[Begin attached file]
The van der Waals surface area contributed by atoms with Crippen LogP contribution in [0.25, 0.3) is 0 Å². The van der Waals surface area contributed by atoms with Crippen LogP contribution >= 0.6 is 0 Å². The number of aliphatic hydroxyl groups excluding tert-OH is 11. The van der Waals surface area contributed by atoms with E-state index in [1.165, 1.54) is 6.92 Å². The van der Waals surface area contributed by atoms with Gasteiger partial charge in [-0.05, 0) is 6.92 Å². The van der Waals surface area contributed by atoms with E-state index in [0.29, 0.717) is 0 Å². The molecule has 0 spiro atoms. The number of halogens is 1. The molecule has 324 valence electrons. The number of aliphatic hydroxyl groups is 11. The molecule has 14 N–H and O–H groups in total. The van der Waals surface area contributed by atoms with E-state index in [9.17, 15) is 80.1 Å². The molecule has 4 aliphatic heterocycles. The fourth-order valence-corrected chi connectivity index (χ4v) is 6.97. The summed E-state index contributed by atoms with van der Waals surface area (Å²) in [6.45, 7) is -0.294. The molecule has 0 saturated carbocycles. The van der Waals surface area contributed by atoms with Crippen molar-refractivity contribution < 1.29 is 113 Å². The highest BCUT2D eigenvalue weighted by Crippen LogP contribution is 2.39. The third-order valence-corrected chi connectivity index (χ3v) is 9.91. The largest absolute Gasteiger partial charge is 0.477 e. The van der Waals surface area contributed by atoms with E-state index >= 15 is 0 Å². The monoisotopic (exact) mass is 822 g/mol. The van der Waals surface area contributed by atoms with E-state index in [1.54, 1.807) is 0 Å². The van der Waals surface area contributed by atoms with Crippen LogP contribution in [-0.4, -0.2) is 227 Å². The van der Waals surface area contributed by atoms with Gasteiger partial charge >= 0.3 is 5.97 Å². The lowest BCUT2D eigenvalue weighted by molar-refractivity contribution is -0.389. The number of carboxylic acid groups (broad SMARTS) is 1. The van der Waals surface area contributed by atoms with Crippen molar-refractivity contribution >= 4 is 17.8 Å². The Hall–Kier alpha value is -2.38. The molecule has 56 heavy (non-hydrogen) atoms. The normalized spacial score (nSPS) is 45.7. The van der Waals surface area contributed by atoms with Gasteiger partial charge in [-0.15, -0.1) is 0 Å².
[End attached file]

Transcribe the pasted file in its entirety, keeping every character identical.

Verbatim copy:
The van der Waals surface area contributed by atoms with Crippen LogP contribution in [0.25, 0.3) is 0 Å². The van der Waals surface area contributed by atoms with Crippen LogP contribution >= 0.6 is 0 Å². The number of aliphatic hydroxyl groups excluding tert-OH is 11. The van der Waals surface area contributed by atoms with E-state index in [1.165, 1.54) is 6.92 Å². The van der Waals surface area contributed by atoms with Gasteiger partial charge in [-0.05, 0) is 6.92 Å². The van der Waals surface area contributed by atoms with E-state index in [0.29, 0.717) is 0 Å². The molecule has 0 spiro atoms. The number of halogens is 1. The molecule has 324 valence electrons. The number of aliphatic hydroxyl groups is 11. The molecule has 14 N–H and O–H groups in total. The van der Waals surface area contributed by atoms with E-state index in [9.17, 15) is 80.1 Å². The molecule has 4 aliphatic heterocycles. The fourth-order valence-corrected chi connectivity index (χ4v) is 6.97. The summed E-state index contributed by atoms with van der Waals surface area (Å²) in [6.45, 7) is -0.294. The molecule has 0 saturated carbocycles. The van der Waals surface area contributed by atoms with Crippen molar-refractivity contribution < 1.29 is 113 Å². The highest BCUT2D eigenvalue weighted by Crippen LogP contribution is 2.39. The third-order valence-corrected chi connectivity index (χ3v) is 9.91. The largest absolute Gasteiger partial charge is 0.477 e. The van der Waals surface area contributed by atoms with E-state index >= 15 is 0 Å². The monoisotopic (exact) mass is 822 g/mol. The van der Waals surface area contributed by atoms with E-state index in [1.54, 1.807) is 0 Å². The van der Waals surface area contributed by atoms with Crippen LogP contribution in [-0.4, -0.2) is 227 Å². The van der Waals surface area contributed by atoms with Gasteiger partial charge >= 0.3 is 5.97 Å². The lowest BCUT2D eigenvalue weighted by molar-refractivity contribution is -0.389. The number of carboxylic acid groups (broad SMARTS) is 1. The van der Waals surface area contributed by atoms with Crippen molar-refractivity contribution >= 4 is 17.8 Å². The Hall–Kier alpha value is -2.38. The molecule has 56 heavy (non-hydrogen) atoms. The normalized spacial score (nSPS) is 45.7. The van der Waals surface area contributed by atoms with Gasteiger partial charge in [-0.15, -0.1) is 0 Å².